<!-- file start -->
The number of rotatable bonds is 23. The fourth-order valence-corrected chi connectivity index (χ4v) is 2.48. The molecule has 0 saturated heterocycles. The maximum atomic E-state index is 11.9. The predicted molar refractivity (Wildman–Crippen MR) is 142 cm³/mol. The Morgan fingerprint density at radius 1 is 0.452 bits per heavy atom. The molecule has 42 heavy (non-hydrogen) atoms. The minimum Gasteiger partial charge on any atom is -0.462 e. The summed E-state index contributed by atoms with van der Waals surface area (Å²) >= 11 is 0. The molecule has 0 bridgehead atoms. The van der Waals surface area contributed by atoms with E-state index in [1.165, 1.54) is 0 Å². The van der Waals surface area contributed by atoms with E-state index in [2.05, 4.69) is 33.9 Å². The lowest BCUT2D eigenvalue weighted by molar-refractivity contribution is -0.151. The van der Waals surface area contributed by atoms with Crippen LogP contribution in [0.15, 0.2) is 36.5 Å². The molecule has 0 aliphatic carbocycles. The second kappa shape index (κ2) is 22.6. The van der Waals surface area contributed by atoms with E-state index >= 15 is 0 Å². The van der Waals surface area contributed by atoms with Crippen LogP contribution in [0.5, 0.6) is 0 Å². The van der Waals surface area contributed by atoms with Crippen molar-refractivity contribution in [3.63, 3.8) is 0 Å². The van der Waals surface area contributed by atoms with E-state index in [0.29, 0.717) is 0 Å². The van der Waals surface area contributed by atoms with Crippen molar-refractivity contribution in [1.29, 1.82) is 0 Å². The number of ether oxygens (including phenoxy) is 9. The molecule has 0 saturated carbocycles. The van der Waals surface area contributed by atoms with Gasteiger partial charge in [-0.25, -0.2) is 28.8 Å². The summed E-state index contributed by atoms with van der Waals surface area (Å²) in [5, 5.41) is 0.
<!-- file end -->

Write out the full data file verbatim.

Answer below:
The number of rotatable bonds is 23. The fourth-order valence-corrected chi connectivity index (χ4v) is 2.48. The molecule has 0 saturated heterocycles. The maximum atomic E-state index is 11.9. The predicted molar refractivity (Wildman–Crippen MR) is 142 cm³/mol. The Morgan fingerprint density at radius 1 is 0.452 bits per heavy atom. The molecule has 42 heavy (non-hydrogen) atoms. The minimum Gasteiger partial charge on any atom is -0.462 e. The summed E-state index contributed by atoms with van der Waals surface area (Å²) >= 11 is 0. The molecule has 0 bridgehead atoms. The van der Waals surface area contributed by atoms with E-state index in [1.165, 1.54) is 0 Å². The van der Waals surface area contributed by atoms with E-state index in [2.05, 4.69) is 33.9 Å². The lowest BCUT2D eigenvalue weighted by molar-refractivity contribution is -0.151. The van der Waals surface area contributed by atoms with Crippen LogP contribution in [0.15, 0.2) is 36.5 Å². The molecule has 0 aliphatic carbocycles. The second kappa shape index (κ2) is 22.6. The van der Waals surface area contributed by atoms with E-state index >= 15 is 0 Å². The van der Waals surface area contributed by atoms with Crippen LogP contribution in [0.5, 0.6) is 0 Å². The van der Waals surface area contributed by atoms with Crippen molar-refractivity contribution in [3.63, 3.8) is 0 Å². The van der Waals surface area contributed by atoms with E-state index in [0.29, 0.717) is 0 Å². The van der Waals surface area contributed by atoms with Crippen molar-refractivity contribution in [1.29, 1.82) is 0 Å². The number of ether oxygens (including phenoxy) is 9. The molecule has 0 saturated carbocycles. The van der Waals surface area contributed by atoms with Gasteiger partial charge in [-0.25, -0.2) is 28.8 Å². The summed E-state index contributed by atoms with van der Waals surface area (Å²) in [5, 5.41) is 0.